Purpose: To evaluate interreader performance in the measurement of the cross-sectional area and myosteatosis of pelvic skeletal muscles using fat quantification magnetic resonance imaging (MRI) and correlate with patient anthropomorphic characteristics. Materials and Methods: A Health Insurance Portability and Accountability Act-compliant retrospective cross-sectional study was performed. Between January and April 2016, 61 patients (26 males and 35 females) underwent a lumbosacral plexus 3T MRI with a modified three-dimensional spoiled gradient echo sequence dedicated to fat quantification (mDixon Quant; Philips Healthcare). Two independent reviewers outlined muscle cross-sectional area on axial images using a freehand region of interest tool and documented proton-density fat fraction (FF) and muscle area (cm2) of the psoas, gluteus medius, gluteus maximus, and rectus femoris muscles on each side. Interreader agreement was assessed by intraclass correlation coefficient (ICC), and correlation between the measurements and subject's age, gender, and body mass index (BMI) was assessed using multiple linear regression analysis. Results: Excellent interreader agreement was obtained (ICC ≥0.74) for all muscle groups except for the left gluteus medius area and right psoas FF which showed good agreement (0.65 and 0.61, respectively). Statistically significant (P ≤ 0.05) positive correlation was seen between the gluteal muscle FF and area with BMI, and rectus muscle FF with age and BMI. Statistically significant negative correlation between the rectus femoris area and age was also observed. Conclusion: Fat quantification MRI is a highly reproducible imaging technique for the assessment of myosteatosis and muscle size. Intramuscular FF and cross-sectional area were correlated with age and BMI across multiple muscle groups.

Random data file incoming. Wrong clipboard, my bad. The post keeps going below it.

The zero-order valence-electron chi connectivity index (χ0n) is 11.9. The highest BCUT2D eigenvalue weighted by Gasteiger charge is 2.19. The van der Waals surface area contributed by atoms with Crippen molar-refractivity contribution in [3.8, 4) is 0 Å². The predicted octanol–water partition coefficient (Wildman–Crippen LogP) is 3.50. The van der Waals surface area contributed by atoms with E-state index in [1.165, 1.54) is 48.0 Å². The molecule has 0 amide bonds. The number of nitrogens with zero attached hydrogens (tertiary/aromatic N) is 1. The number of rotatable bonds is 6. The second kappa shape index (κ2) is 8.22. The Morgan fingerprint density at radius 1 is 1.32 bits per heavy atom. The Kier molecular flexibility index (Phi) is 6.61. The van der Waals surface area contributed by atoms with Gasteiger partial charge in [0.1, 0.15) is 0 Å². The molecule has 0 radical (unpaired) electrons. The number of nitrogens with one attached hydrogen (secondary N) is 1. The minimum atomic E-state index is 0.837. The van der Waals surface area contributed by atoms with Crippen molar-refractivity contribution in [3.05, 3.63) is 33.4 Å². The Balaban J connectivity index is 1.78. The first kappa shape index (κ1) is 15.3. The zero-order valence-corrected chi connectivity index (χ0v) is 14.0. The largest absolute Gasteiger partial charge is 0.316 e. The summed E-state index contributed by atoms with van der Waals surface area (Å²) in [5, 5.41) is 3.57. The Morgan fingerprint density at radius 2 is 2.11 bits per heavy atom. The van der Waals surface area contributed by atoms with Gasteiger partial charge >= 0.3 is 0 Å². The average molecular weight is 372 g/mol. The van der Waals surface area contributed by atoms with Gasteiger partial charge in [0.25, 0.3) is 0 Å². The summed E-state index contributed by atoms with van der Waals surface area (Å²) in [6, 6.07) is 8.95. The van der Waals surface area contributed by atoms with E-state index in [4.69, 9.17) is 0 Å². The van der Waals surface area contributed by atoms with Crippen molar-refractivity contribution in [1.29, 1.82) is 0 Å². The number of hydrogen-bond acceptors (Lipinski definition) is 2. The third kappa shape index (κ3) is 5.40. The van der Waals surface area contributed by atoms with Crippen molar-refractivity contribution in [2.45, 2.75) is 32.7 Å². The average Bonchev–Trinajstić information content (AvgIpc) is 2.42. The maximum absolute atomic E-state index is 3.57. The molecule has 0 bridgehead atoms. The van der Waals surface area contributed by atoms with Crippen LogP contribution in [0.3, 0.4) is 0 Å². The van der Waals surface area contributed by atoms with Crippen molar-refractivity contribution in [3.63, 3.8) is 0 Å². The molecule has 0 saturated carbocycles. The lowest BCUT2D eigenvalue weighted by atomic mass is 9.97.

Original languageEnglish (US)
Pages (from-to)155-162
Number of pages8
JournalIndian Journal of Radiology and Imaging
Issue number2
StatePublished - Apr 1 2019


  • Adults
  • Fat
  • MRI
  • Measurement
  • Muscular

ASJC Scopus subject areas

  • Radiology Nuclear Medicine and imaging


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